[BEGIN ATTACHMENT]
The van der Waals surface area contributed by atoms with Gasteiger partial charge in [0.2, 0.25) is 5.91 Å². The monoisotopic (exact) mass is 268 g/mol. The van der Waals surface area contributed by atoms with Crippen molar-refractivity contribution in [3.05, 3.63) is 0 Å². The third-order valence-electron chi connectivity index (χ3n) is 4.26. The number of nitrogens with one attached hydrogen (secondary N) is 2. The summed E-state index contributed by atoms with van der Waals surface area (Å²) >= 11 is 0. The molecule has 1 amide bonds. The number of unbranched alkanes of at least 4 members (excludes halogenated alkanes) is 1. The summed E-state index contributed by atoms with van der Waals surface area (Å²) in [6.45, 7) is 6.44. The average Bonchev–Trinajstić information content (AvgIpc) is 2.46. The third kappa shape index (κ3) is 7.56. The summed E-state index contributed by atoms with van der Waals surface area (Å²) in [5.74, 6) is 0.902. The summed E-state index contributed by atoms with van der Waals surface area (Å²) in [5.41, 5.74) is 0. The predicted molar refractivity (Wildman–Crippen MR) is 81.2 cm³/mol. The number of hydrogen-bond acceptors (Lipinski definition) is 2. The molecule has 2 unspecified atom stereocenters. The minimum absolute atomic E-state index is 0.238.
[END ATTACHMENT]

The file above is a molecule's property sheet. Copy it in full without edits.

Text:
The van der Waals surface area contributed by atoms with Gasteiger partial charge in [0.2, 0.25) is 5.91 Å². The monoisotopic (exact) mass is 268 g/mol. The van der Waals surface area contributed by atoms with Crippen molar-refractivity contribution in [3.05, 3.63) is 0 Å². The third-order valence-electron chi connectivity index (χ3n) is 4.26. The number of nitrogens with one attached hydrogen (secondary N) is 2. The summed E-state index contributed by atoms with van der Waals surface area (Å²) >= 11 is 0. The molecule has 1 amide bonds. The number of unbranched alkanes of at least 4 members (excludes halogenated alkanes) is 1. The summed E-state index contributed by atoms with van der Waals surface area (Å²) in [6.45, 7) is 6.44. The average Bonchev–Trinajstić information content (AvgIpc) is 2.46. The third kappa shape index (κ3) is 7.56. The summed E-state index contributed by atoms with van der Waals surface area (Å²) in [5.74, 6) is 0.902. The summed E-state index contributed by atoms with van der Waals surface area (Å²) in [5.41, 5.74) is 0. The predicted molar refractivity (Wildman–Crippen MR) is 81.2 cm³/mol. The number of hydrogen-bond acceptors (Lipinski definition) is 2. The molecule has 2 unspecified atom stereocenters. The minimum absolute atomic E-state index is 0.238.